How many countries have sought to reassure their publics that they were not getting involved in someone else’s civil war by promising that they were just sending advisors? President Kennedy was just sending advisors to South Vietnam. Five years later there were half a million U.S. troops in country. Even when that is not the plan, the deployment of advisors constitutes a major shift in the character and intensity of support for the recipient nation or group. When a nation sends advisors into a war zone it has one foot on the slippery slope and the other on a banana peel.
In Libya what started out as simply the imposition of a no-fly zone has become a small-scale air war involving hundreds of cruise missile strikes on Libyan air defenses and continuing air attacks on ground targets. Unfortunately, it has become clear that air operations alone will be insufficient to halt the conflict much less bring down the Ghadaffi regime. Rebel forces in the town of Misrata have called for foreign troops to protect the citizens from attack.
No less a person than Lord David Owen, former British Foreign Secretary, has called for UN intervention. “Misrata is about to be engulfed by Gaddafi forces. It is time for the French and British to go back to the UN and ask for a resolution that declares the city a UN safe haven and empowers French and British troops — in the name of the UN, not NATO — to push out Gaddafi’s forces. There should be a clearly demarcated 25-mile exclusion zone for Gaddafi forces, and French and British ground troops would not be authorized to go beyond it in defense of Libyan lives.”
So France and the United Kingdom have decided to send advisors. The current British Foreign Secretary, William Hague, announced that some 20 military advisors would be deployed to advise the National Transitional Council on how to improve their military organizational structures, communications and logistics, including how best to distribute humanitarian aid and deliver medical assistance. So called nonlethal military aid would be provided including body armor and satellite phones. In addition, there are reports that the European Union has a plan in the works to send around 1,000 soldiers to provide humanitarian assistance and secure land and sea routes into Misrata. Since these same routes are the ones Libyan government forces are using to besiege that city, the possibilities for a collision are obvious.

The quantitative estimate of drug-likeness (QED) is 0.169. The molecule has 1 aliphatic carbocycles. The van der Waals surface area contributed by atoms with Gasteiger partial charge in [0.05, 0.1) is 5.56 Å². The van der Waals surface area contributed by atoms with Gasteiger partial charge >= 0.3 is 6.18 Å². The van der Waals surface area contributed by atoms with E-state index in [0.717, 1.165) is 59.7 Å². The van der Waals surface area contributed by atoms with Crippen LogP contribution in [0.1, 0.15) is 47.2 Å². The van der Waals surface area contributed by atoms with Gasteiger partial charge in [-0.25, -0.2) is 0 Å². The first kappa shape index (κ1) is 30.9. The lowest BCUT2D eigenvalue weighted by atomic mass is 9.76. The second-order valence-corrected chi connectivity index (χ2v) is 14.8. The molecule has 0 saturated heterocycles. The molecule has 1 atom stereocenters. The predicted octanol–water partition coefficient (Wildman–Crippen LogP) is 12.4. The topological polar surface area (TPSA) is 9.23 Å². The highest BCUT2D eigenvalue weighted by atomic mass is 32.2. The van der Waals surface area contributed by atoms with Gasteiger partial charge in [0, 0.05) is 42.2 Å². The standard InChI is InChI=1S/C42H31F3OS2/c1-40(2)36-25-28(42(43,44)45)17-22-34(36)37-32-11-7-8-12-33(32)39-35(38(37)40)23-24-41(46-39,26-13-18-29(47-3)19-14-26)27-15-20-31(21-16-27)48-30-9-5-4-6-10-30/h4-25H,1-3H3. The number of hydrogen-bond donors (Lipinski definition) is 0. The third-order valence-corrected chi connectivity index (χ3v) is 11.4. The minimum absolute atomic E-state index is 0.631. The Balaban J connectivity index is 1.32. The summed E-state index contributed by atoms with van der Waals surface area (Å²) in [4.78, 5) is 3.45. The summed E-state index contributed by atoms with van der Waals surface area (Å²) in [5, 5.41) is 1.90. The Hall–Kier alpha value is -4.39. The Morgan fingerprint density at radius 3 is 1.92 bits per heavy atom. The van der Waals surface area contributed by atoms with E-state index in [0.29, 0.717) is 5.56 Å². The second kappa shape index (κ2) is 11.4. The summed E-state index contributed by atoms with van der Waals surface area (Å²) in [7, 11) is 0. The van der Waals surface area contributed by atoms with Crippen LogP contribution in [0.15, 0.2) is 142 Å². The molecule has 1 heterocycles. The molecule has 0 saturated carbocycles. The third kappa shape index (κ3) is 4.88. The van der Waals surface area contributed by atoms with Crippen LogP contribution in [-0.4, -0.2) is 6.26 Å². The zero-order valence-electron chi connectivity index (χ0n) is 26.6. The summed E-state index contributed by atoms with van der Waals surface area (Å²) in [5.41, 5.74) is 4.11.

It was inevitable that NATO would slide down the slippery slope towards putting boots on the ground. The expansive nature of the UN mission, the repeated calls from Washington, London and Paris that Ghadaffi had to go, the inevitable limitations of an airpower-only campaign and even the inability of either side to quickly finish off the other all contributed to increased pressure to deploy ground forces.
Will President Obama have to go back on his pledge that there would not be U.S. “boots on the ground?” Possibly, the United States still retains capabilities unavailable to our NATO allies. Some of these like the F-16CJ, equipped to suppress enemy air defenses, continue to conduct strikes. More significantly, the U.S. has the tactical air controllers trained and experienced in calling in precision air strikes. If the 1,000 European soldiers get in trouble can the U.S. stand by? If we become involved with our own “advisors” could a larger scale deployment of U.S. forces intended to bring the Libyan conflict to a rapid termination follow close behind?
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